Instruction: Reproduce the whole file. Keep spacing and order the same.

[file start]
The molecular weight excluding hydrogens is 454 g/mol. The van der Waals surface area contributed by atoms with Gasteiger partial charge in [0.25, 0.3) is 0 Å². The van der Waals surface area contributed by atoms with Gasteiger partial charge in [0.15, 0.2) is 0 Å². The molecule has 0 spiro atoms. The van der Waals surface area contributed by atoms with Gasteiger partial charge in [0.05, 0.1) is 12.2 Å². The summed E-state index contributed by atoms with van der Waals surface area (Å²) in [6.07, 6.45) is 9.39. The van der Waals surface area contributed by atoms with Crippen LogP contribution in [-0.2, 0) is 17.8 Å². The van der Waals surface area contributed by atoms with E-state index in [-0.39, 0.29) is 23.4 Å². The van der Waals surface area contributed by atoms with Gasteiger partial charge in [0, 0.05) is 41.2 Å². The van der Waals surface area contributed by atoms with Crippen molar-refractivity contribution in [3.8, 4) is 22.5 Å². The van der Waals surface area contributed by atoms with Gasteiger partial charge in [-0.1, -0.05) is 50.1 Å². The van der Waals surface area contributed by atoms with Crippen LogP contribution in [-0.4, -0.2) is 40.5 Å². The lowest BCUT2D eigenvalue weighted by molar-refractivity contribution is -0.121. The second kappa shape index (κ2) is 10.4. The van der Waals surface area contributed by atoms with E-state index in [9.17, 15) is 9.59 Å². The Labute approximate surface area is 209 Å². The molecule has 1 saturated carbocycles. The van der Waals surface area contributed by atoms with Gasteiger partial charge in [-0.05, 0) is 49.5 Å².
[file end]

The molecular weight excluding hydrogens is 454 g/mol. The van der Waals surface area contributed by atoms with Gasteiger partial charge in [0.25, 0.3) is 0 Å². The van der Waals surface area contributed by atoms with Gasteiger partial charge in [0.15, 0.2) is 0 Å². The molecule has 0 spiro atoms. The van der Waals surface area contributed by atoms with Gasteiger partial charge in [0.05, 0.1) is 12.2 Å². The summed E-state index contributed by atoms with van der Waals surface area (Å²) in [6.07, 6.45) is 9.39. The van der Waals surface area contributed by atoms with Crippen LogP contribution in [-0.2, 0) is 17.8 Å². The van der Waals surface area contributed by atoms with E-state index in [-0.39, 0.29) is 23.4 Å². The van der Waals surface area contributed by atoms with Gasteiger partial charge in [0, 0.05) is 41.2 Å². The van der Waals surface area contributed by atoms with Crippen molar-refractivity contribution in [3.8, 4) is 22.5 Å². The van der Waals surface area contributed by atoms with Gasteiger partial charge in [-0.1, -0.05) is 50.1 Å². The van der Waals surface area contributed by atoms with Crippen LogP contribution in [-0.4, -0.2) is 40.5 Å². The lowest BCUT2D eigenvalue weighted by molar-refractivity contribution is -0.121. The second kappa shape index (κ2) is 10.4. The van der Waals surface area contributed by atoms with E-state index in [9.17, 15) is 9.59 Å². The Labute approximate surface area is 209 Å². The molecule has 1 saturated carbocycles. The van der Waals surface area contributed by atoms with Gasteiger partial charge in [-0.05, 0) is 49.5 Å².